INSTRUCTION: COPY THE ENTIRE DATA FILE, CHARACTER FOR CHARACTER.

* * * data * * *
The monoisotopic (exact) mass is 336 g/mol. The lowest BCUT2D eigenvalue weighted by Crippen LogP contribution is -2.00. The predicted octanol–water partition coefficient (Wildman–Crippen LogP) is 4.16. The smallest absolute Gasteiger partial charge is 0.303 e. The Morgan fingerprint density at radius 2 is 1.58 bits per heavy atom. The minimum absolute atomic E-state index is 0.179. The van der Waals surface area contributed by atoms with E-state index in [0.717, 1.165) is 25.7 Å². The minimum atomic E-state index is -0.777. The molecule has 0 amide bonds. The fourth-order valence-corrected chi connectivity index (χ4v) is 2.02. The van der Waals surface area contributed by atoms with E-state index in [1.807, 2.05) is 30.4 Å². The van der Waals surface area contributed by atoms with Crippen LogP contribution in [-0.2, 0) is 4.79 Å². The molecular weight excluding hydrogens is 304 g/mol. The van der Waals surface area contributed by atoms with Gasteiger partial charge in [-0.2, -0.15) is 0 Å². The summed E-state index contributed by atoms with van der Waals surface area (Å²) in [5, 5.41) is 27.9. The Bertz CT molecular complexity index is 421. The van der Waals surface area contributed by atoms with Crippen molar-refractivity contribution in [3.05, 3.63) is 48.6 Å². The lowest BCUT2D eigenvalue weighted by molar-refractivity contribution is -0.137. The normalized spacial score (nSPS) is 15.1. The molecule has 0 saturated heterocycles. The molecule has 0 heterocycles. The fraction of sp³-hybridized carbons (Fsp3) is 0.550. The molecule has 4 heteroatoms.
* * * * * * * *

The monoisotopic (exact) mass is 336 g/mol. The lowest BCUT2D eigenvalue weighted by Crippen LogP contribution is -2.00. The predicted octanol–water partition coefficient (Wildman–Crippen LogP) is 4.16. The smallest absolute Gasteiger partial charge is 0.303 e. The Morgan fingerprint density at radius 2 is 1.58 bits per heavy atom. The minimum absolute atomic E-state index is 0.179. The van der Waals surface area contributed by atoms with E-state index in [0.717, 1.165) is 25.7 Å². The minimum atomic E-state index is -0.777. The molecule has 0 amide bonds. The fourth-order valence-corrected chi connectivity index (χ4v) is 2.02. The van der Waals surface area contributed by atoms with E-state index in [1.807, 2.05) is 30.4 Å². The van der Waals surface area contributed by atoms with Crippen LogP contribution in [-0.2, 0) is 4.79 Å². The molecular weight excluding hydrogens is 304 g/mol. The van der Waals surface area contributed by atoms with Gasteiger partial charge in [-0.2, -0.15) is 0 Å². The summed E-state index contributed by atoms with van der Waals surface area (Å²) in [5, 5.41) is 27.9. The Bertz CT molecular complexity index is 421. The van der Waals surface area contributed by atoms with Crippen molar-refractivity contribution in [3.05, 3.63) is 48.6 Å². The lowest BCUT2D eigenvalue weighted by molar-refractivity contribution is -0.137. The normalized spacial score (nSPS) is 15.1. The molecule has 0 saturated heterocycles. The molecule has 0 heterocycles. The fraction of sp³-hybridized carbons (Fsp3) is 0.550. The molecule has 4 heteroatoms.